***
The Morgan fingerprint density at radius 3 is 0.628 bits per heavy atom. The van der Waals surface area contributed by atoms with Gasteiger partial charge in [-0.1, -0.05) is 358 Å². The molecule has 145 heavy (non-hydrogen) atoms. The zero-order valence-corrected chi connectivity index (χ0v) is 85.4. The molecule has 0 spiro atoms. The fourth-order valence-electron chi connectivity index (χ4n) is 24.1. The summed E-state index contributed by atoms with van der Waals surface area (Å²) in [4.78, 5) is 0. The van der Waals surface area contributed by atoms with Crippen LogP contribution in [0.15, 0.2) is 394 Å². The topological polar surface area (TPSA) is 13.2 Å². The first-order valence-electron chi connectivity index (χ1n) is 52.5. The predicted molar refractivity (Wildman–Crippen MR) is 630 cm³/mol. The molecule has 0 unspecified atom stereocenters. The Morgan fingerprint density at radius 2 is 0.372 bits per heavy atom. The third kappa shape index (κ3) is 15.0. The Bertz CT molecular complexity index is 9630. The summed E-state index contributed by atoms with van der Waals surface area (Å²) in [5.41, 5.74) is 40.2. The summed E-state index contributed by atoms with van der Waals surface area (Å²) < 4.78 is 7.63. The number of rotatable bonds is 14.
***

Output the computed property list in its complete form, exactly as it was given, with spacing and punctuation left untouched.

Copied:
The Morgan fingerprint density at radius 3 is 0.628 bits per heavy atom. The van der Waals surface area contributed by atoms with Gasteiger partial charge in [-0.1, -0.05) is 358 Å². The molecule has 145 heavy (non-hydrogen) atoms. The zero-order valence-corrected chi connectivity index (χ0v) is 85.4. The molecule has 0 spiro atoms. The fourth-order valence-electron chi connectivity index (χ4n) is 24.1. The summed E-state index contributed by atoms with van der Waals surface area (Å²) in [4.78, 5) is 0. The van der Waals surface area contributed by atoms with Crippen LogP contribution in [0.15, 0.2) is 394 Å². The topological polar surface area (TPSA) is 13.2 Å². The first-order valence-electron chi connectivity index (χ1n) is 52.5. The predicted molar refractivity (Wildman–Crippen MR) is 630 cm³/mol. The molecule has 0 unspecified atom stereocenters. The Morgan fingerprint density at radius 2 is 0.372 bits per heavy atom. The third kappa shape index (κ3) is 15.0. The Bertz CT molecular complexity index is 9630. The summed E-state index contributed by atoms with van der Waals surface area (Å²) in [5.41, 5.74) is 40.2. The summed E-state index contributed by atoms with van der Waals surface area (Å²) < 4.78 is 7.63. The number of rotatable bonds is 14.